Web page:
Example: “Crumbling infrastructure will be replaced with new roads, bridges, tunnels, airports and railways gleaming across our very, very beautiful land.“

collapsing

Example: “Obamacare premiums nationwide have increased by double and triple digits. As an example, Arizona went up 116 percent last year alone. Governor Matt Bevin of Kentucky just said Obamacare is failing in his state — the state of Kentucky — and it’s unsustainable and collapsing.”

Example: “Remember when you were told that you could keep your doctor and keep your plan? We now know that all of those promises have been totally broken.   Obamacare is collapsing, and we must act decisively to protect all Americans. (Applause.)”

imploding

Example: “Action is not a choice, it is a necessity. So I am calling on all Democrats and Republicans in Congress to work with us to save Americans from this imploding Obamacare disaster. (Applause.)”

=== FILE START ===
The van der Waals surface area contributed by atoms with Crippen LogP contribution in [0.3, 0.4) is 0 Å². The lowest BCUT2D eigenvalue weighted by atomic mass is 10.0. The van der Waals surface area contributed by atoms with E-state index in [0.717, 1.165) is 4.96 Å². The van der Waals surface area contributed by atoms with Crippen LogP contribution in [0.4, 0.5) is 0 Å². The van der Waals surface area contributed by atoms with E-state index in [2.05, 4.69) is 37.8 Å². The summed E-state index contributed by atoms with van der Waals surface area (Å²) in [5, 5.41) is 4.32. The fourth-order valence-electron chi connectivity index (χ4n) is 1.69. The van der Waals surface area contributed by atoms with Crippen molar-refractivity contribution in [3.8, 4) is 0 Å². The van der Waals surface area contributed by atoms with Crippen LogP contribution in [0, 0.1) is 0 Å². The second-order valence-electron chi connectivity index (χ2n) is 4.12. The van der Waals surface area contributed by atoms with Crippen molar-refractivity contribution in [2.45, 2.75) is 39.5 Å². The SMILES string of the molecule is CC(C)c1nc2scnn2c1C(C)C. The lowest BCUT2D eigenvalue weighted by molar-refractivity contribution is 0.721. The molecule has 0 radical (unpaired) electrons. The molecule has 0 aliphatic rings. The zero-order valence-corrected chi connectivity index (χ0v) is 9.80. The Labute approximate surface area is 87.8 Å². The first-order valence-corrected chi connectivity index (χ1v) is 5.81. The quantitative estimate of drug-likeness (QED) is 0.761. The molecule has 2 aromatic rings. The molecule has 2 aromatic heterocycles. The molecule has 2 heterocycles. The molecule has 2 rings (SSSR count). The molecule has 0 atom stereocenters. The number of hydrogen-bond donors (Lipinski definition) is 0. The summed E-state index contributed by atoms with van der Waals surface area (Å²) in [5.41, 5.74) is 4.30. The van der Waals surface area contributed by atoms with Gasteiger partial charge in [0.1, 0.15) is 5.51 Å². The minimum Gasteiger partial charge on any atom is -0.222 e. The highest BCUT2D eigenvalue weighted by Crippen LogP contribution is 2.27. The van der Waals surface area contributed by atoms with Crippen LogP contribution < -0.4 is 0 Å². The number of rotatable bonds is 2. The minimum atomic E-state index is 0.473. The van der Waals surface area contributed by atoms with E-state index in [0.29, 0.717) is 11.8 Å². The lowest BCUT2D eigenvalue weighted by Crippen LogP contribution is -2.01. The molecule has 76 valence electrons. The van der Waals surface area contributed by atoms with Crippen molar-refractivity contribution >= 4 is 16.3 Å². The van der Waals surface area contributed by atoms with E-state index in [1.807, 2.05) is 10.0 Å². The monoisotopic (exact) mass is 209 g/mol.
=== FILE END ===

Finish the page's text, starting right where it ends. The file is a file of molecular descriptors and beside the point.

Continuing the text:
building

Example: “We must build bridges of cooperation and trust — not drive the wedge of disunity and, really, it’s what it is, division. It’s pure, unadulterated division. We have to unify.”

Example: “I am sending Congress a budget that rebuilds the military, eliminates the defense sequester — (applause) — and calls for one of the largest increases in national defense spending in American history.”

Example: “The only long-term solution for these humanitarian disasters, in many cases, is to create the conditions where displaced persons can safely return home and begin the long, long process of rebuilding. (Applause.)”